Coward on the Beach

(Bloomsbury) 2007

Coward on the Beach is the first in the WWII adventures of Dick Coward, upper class reluctant hero with the Flashman-like knack of appearing in every major military engagement of his lifetime. Here Dick finds himself joining 47 RM Commando in the D-Day landings, fighting through 12 miles of enemy territory, outnumbered, outgunned, to capture the strategically vital Normandy town of Port-En-Bessin.

A new departure for me, military fiction, but not an unexpected one. I live, breathe, eat, sleep World War II–-I watch documentaries about it, read books about it, I’ve even done a bit of re-enacting–and my idea of heaven is spending time in the company of the old boys who were there at the sharp end. So really, this is a case of my turning a hobby into a career.

There will be at least 10 books in the Dick Coward series, covering intrepid Dick’s adventures as an RAF fighter pilot, his time in the Western Desert, his unlikely stint on the Eastern Front fighting for his survival with a German machine gun truppe, and so on. The great thing about World War II is that there was so much of it and in such a rich variety of locations, offering so many possibilities for strange and terrifying adventures for our noble hero.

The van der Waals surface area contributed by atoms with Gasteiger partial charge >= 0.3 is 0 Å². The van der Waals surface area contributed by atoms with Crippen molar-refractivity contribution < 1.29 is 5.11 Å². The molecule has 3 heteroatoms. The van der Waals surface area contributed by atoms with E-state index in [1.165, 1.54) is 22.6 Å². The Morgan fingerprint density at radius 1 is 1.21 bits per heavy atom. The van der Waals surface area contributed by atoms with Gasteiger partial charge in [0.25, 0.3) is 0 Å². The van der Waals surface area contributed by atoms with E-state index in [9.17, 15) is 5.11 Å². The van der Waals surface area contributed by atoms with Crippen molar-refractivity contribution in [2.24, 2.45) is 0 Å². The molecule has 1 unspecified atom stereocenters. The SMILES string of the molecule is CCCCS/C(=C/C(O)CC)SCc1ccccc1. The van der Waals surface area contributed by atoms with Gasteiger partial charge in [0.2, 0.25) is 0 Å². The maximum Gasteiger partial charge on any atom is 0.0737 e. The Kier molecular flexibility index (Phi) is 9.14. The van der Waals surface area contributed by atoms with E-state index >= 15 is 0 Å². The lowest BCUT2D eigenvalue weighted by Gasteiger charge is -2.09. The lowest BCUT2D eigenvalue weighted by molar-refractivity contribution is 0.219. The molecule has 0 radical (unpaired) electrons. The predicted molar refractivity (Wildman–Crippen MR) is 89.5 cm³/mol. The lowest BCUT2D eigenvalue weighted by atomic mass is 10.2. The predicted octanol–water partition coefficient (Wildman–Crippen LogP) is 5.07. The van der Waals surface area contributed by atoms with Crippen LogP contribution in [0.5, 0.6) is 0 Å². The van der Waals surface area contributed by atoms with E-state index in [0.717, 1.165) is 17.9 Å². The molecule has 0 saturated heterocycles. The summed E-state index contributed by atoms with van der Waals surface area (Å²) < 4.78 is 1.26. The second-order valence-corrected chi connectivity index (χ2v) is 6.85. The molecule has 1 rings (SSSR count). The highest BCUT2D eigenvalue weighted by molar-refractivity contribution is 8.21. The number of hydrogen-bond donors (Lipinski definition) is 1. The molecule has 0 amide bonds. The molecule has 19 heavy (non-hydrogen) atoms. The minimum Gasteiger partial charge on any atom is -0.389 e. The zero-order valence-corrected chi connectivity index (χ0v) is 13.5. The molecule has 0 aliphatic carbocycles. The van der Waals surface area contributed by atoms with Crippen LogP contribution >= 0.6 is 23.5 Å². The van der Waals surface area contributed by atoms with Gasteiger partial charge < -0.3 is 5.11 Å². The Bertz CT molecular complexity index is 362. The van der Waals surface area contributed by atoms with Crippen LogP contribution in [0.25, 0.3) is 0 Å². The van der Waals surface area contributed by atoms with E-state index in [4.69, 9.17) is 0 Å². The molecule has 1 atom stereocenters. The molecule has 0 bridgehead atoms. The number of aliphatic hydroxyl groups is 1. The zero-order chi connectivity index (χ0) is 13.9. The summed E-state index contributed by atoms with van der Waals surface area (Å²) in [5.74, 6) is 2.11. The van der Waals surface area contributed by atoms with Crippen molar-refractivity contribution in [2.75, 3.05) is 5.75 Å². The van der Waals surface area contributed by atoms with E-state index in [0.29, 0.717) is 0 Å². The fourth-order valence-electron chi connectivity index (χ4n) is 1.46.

Dick’s not a coward, by the way. That’s just his surname. He’s like you or I would probably be in a war: i.e., not exactly desperate to die, but even more scared of being shown up as “lacking moral fibre” among his mates. Dick also happens to have an antiquated concept of noblesse oblige, which his cynical, hardbitten, WW1 veteran sidekick (Dick’s ex-riding teacher, and head groom on the estate) Sergeant Tom Price strives perpetually to knock out of him.

You will like if: you’re into World War II, obviously: it’s all very well-researched and there are lots of fascinating footnotes; you like a ripping yarn involving the blackest of black humour, appalling carnage, terror, mayhem, supreme acts of heroism and unlikely scrapes. This is how it was: I get letters from veterans saying: “How on earth did you know?”

You will dislike if: you’re really, utterly, definitely not into World War II. (But even then, I’d say there’s a lot you will like. The comical back story, for example. The love interest involving the flighty Gina.); you’re expecting Flashman. Dick Coward–I repeat–is not Flashman. He is a decent man, not a cad. He doesn’t get as much sex.

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